Geez, look at all these old castles, the American tourists say, but why did they build them so close to the highway?
The opulent and elegant castles of Brandenburg’s Prussian aristocracy attract visitors in throngs to the delightful city of Potsdam, 25km south of Berlin.
Standing in the glittering and glamorous Marmorgalerie (Marble Gallery) of the Neue Palais, with its shiny chessboard floor, weighty chandeliers, massive arch windows and lavishly decorated ceiling, I think, no, it’s not so good to be the King; so much responsibility and attention. Friedrich III died in this room after ruling only 99 days, burdened by the pressures of the throne. A hapless Count or Baron or Duke, would be more my speed, the soft landlord presiding over a county of simple peasants; living an existence of quiet drudgery with my hunts and dinner parties, my mistress tucked away and bored in some lonely tower on a lake.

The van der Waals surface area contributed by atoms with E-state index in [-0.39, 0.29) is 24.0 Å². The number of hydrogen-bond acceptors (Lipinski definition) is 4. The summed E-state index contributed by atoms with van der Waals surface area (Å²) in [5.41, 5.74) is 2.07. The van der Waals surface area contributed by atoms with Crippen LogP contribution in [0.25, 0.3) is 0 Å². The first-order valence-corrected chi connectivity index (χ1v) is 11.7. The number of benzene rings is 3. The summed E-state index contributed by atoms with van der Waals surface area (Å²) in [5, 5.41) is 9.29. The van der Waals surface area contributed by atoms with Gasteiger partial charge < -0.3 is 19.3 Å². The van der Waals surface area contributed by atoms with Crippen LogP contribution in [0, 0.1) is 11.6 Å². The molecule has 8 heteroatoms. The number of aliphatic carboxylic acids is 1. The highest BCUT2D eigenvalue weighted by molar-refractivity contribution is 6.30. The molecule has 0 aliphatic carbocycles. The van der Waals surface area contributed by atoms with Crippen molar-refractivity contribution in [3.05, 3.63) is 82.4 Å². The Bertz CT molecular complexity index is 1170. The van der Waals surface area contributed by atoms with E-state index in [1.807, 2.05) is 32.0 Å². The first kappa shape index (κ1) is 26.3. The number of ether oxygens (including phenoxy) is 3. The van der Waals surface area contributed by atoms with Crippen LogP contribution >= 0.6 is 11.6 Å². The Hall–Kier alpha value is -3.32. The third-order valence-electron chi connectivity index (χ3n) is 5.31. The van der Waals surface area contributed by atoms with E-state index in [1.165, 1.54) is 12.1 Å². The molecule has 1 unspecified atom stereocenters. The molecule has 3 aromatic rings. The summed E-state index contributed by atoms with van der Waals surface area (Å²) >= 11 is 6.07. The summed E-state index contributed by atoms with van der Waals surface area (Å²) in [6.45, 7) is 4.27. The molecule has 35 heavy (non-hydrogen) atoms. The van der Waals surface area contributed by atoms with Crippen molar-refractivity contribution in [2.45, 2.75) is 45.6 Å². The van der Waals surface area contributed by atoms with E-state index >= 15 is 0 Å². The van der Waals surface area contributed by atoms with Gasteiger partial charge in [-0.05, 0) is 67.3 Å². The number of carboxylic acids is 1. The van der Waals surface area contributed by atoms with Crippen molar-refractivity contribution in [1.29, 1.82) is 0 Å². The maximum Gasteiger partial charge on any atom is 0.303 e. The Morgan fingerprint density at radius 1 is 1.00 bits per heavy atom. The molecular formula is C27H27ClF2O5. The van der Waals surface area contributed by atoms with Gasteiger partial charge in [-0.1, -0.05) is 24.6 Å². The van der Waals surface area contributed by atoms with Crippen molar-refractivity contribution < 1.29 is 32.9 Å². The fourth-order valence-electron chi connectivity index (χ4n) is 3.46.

That would be the life for me. On special occasions I would strap on the corset, pin on my medals, and troop off to the Neue Palais for some reception or party or other honouring the presence of a visiting royal of importance. We would gather in the Grottensaal (Grotto Hall), with its gems, sea shells and fossils making the room seem like a giant upside down bath tub, drink champagne and discuss a certain scandalous affair that was sweeping such and such a court. ‘And the girl is just a commoner; it’s an outrage.’
This is why I come to Potsdam, to let my historical fancy take hold. The palaces in and around the city are surprisingly well preserved, having survived two world wars and the communist wrecking ball, and with the beautifully landscaped parks, offer an experience both individual and peaceful for visitors. People respond to the palaces each in their own way but agree on one thing: the palaces are beautiful, rivalling the Loire Valley in magnitude and magnificence.